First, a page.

MANCHESTER, England — Pep Guardiola and Manchester City have long been considered a likely match: Soccer's most admired coach and a club with massive spending power seeking to become the dominant force in Europe.
It's been four years in the making, but finally they'll be united.
City announced Monday that Guardiola will take over as manager on a three-year contract starting next season, furthering the English team's goal to be a global superpower.
Guardiola will replace Manuel Pellegrini, who — minutes before City's announcement — ended a pre-game news conference by saying he would be leaving the club at the end of the season.
The news was sudden but not unexpected.
Guardiola announced in December that he would be leaving Bayern Munich at the end of this season, after three years in charge when he enhanced his status as soccer's most sought-after coach. Then, last month, he said his next job would be in the English Premier League.
City was always his most likely destination. Backed by Abu Dhabi cash since 2008, the club has been transformed into the most successful in England of recent times, winning two league titles and two cup competitions since 2011 and assembling an all-star squad including players like Sergio Aguero, David Silva, Yaya Toure and Kevin De Bruyne.
City has tried to play the "Barcelona way," with an attractive passing style and attacking approach favored by Guardiola, and enticed two former Barca executives — Ferran Soriano and Txiki Beguiristain — to the board in 2012.
Guardiola was considered the missing piece, and now City has its man.
"In recent weeks, (City) has commenced and finalized contractual negotiations with Pep Guardiola to become head coach for the 2016-17 EPL season onwards," City said in a short statement. "These negotiations were a re-commencement of discussions that were curtailed in 2012."
That was the year Guardiola quit Barcelona, after winning 14 trophies in four years as coach, and took a 12-month sabbatical. During his time off, he agreed to join Bayern for the start of the 2013-14 season and has gone on to win back-to-back German league titles, the German Cup and both the Club World Cup and UEFA Super Cup.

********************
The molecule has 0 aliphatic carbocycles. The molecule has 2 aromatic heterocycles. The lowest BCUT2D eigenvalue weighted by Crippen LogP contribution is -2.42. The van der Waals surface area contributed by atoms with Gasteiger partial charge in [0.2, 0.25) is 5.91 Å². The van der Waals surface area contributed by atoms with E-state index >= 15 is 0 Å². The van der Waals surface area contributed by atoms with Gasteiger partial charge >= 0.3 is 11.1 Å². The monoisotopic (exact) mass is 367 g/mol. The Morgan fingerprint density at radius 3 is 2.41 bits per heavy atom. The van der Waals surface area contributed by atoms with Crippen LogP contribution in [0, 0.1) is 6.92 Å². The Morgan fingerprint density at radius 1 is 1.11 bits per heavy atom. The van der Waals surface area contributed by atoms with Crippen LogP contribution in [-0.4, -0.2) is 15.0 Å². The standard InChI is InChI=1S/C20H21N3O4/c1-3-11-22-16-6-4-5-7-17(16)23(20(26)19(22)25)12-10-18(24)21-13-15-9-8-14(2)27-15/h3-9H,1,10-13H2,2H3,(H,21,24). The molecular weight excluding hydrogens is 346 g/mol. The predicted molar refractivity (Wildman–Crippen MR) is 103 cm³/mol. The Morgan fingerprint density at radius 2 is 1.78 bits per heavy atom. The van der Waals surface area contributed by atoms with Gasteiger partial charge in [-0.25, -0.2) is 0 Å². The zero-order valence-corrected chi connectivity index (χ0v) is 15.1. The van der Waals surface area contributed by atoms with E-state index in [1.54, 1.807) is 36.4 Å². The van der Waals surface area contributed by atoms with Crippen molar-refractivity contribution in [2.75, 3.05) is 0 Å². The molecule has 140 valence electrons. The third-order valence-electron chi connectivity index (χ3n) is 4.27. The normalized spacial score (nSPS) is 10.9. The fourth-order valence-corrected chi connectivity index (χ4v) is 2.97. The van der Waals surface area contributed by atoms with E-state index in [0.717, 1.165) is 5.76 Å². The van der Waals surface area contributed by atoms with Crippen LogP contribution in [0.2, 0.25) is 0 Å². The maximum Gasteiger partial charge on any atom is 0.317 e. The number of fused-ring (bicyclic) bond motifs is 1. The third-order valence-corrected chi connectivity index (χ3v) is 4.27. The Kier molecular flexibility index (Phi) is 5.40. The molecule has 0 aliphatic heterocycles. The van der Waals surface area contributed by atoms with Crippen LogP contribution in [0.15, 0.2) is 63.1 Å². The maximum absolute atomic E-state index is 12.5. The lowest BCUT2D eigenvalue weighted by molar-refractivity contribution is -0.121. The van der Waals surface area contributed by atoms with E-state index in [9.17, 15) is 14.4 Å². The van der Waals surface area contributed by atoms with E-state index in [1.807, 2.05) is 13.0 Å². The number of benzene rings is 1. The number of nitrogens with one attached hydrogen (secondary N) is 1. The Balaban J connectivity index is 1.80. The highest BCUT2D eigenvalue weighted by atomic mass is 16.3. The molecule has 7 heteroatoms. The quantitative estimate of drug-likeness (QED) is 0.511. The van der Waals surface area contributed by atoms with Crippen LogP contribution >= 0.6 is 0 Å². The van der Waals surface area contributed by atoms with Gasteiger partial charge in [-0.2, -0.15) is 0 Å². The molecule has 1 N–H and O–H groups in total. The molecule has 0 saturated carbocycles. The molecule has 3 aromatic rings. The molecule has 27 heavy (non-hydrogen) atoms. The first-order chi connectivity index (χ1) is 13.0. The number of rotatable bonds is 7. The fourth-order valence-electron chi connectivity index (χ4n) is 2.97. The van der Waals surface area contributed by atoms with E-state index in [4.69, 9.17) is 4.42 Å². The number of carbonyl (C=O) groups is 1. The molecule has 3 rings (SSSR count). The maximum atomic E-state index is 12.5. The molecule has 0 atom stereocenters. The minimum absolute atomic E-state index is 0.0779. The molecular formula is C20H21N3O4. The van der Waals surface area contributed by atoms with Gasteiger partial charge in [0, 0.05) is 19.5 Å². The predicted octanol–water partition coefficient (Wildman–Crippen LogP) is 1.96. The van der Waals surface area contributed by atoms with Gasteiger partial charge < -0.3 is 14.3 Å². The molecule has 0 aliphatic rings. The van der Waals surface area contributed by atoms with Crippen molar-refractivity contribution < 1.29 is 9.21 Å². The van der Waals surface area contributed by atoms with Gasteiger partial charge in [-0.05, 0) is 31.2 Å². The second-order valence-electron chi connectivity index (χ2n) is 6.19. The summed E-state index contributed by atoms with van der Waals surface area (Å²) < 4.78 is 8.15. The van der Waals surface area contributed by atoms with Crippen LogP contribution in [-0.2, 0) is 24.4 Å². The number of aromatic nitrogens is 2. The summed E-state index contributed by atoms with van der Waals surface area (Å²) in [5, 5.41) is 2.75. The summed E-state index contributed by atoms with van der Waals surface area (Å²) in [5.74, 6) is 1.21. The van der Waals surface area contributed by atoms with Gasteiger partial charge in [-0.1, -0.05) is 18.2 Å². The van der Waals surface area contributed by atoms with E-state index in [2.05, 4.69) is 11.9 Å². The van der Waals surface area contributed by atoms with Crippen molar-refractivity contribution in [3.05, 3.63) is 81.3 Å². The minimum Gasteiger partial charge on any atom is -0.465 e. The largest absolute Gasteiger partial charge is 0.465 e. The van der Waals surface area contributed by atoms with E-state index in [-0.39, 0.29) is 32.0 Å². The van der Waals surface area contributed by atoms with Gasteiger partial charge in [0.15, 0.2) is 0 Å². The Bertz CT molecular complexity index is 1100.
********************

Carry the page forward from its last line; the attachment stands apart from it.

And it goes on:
City will look to Guardiola to turn the team into a European powerhouse, having failed to advance beyond the last 16 of the Champions League in four campaigns in Europe's elite competition under Roberto Mancini and Pellegrini. City has reached the last 16 again this season, where it plays Dynamo Kiev, and could still meet Bayern in the competition.
Guardiola won the Champions League twice with Lionel Messi-inspired Barcelona.
Pellegrini may yet go down as City's most successful manager — he won the Premier League and League Cup in his first season in charge, in 2013, and is in contention for four trophies this season — but has had to contend with speculation about Guardiola for the past two seasons.
City extended his contract by a year, to 2017, in a bid to end the talk about Guardiola but that didn't work.
Pellegrini said he knew "a month ago" that he was being replaced.
"There has been a lot of speculation about things," Pellegrini said, "but they (the club) are not doing anything behind me."
City has long lived in the shadow of neighbor Manchester United, but owner Sheikh Mansour bin Zayed bin Sultan Al Nahyan — a member of Abu Dhabi's ruling family — is changing the landscape of English soccer with his work at City.
Initially, the plan was about short-term success, as the club spent more than $1 billion to improve the squad and change its status from plucky underachiever to serial trophy-winner.
The next phase came in 2014 with the opening of the club's lavish $300 million training and player-development center — the City Football Academy. A muddy wasteland with no opportunities in a neglected area has been regenerated into a sprawling, 80-acre state-of-the-art campus that houses all of City's teams and has educational facilities and accommodation.
Now, it's the arrival of Guardiola that will send another statement of intent to its rivals.